There is no one size fits all treatment of food compulsions, treatment must be tailed by an expert to the physical and emotional factors which are maintaining the unhelpful relationship with food.
Treatment of compulsive overeating is holistic. A person who becomes different in many important ways will eat differently and be able to take care of themselves with food. Weight loss is not the first outcome of therapy. But if a person eats a wide diet normally and consistently and feels in control of all food including a certain amount of their favourite foods, it is likely that they will control their weight.
Treatment addresses the surface symptoms such as the urges and cravingsw and also targets any underlying drivers of the problem such as difficulty with emotions, habits the binge eating mindset, and the physical effects of dietary chaos. We also ensure that the symptoms do not return at times of stress.
Treatments for binge & compulsive eating
These therapies work best which they are ALL built into a suitable treatment plan.
adapted for eating disorders is the therapy of choice but it is not enough on its own. This gives attention to unhelpful behaviour and the thinking which helps to propel it. This will include work on body image and self esteem which are invariably poor among binge eating patients. Nowadays we use an expanded form of CBT which includes some marvellous tools that are designed to improve your control over stressful emotional events.
a tool based on expanded CBT which has shown reduction in binge eating events by up to 50% – not to be used on its own.
dietary chaos affects neural appetite systems, metabolic function and mood. This treatment model includes a number of tools to restore appetite and satiation, help a person distinguish hunger from emotional cravings and tweak eating experiences which contribute to overeating. Nutritional rehab is also designed to stabilise blood sugar which is disrupted by binge eating and is not a diet.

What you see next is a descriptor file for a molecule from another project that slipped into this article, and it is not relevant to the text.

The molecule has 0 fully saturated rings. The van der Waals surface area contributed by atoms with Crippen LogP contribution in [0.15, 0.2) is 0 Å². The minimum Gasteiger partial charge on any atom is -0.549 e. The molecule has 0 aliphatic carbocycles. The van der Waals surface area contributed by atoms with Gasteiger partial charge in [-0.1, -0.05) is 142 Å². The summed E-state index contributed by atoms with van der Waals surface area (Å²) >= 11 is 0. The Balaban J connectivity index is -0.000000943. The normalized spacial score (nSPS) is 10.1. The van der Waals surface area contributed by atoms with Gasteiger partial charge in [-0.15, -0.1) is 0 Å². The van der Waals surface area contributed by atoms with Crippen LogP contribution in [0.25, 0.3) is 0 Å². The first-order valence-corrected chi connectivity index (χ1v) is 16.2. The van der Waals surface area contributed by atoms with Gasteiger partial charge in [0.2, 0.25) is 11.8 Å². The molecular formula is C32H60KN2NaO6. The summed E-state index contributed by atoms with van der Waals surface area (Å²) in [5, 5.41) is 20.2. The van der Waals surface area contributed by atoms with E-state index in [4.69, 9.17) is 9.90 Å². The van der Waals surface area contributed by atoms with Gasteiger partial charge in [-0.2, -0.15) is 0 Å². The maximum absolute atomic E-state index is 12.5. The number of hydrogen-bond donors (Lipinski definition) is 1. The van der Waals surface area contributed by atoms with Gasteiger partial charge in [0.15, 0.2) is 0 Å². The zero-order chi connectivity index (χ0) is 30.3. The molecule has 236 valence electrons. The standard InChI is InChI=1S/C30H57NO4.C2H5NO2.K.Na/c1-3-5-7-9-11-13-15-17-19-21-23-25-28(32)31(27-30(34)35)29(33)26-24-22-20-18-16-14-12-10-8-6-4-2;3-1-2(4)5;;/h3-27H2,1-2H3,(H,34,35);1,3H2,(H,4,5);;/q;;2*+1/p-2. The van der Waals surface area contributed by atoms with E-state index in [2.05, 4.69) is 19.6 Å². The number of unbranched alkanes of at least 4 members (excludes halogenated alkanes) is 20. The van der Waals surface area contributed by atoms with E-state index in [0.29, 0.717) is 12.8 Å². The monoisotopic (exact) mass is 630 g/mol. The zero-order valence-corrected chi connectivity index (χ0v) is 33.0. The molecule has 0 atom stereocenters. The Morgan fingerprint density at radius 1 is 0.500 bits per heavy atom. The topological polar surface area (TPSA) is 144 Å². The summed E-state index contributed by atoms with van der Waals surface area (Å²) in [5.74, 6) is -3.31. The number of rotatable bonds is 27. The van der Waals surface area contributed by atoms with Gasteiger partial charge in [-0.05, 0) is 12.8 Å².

basic stress management reduces the number and quantity of overeating events
DBT / Trauma work
For extreme emotional instability and for those who have suffered trauma these approaches will be helpful and remove elements of emotional issues that could interfere with treatment.
A psychological approach which teaches people how to avoid lapses and how to recover without damage and having to atone.
Many people turn to weight loss drugs to deal with compulsive eating. They do not work and they make things worse. At the NCFED we also do not favour antidepressant drugs even though the were recommended for the treatment of binge eating in the NICE guidance for eating disorders. We have found them ineffective and you can recover without them in most cases. Good therapy will give control back to you where it is most needed – from within.
Addiction Approaches/ Groups
The 12-step Fellowships use a model of treatment that regards compulsive eating as an addiction with contributing sensitivity toward white flour, stimulants and sugar. Groups such as Over Eaters Anonymous are available for people who subscribe to group therapy. At the NCFED, we do identify people with addictions during assessment. But we rarely consider binge eating to be an addiction. We aim to help people eat all foods, with none forbidden or dangerous, without fear of loss of control and to use therapy to help people transform their relationship with food and with themselves.
© Deanne Jade 2019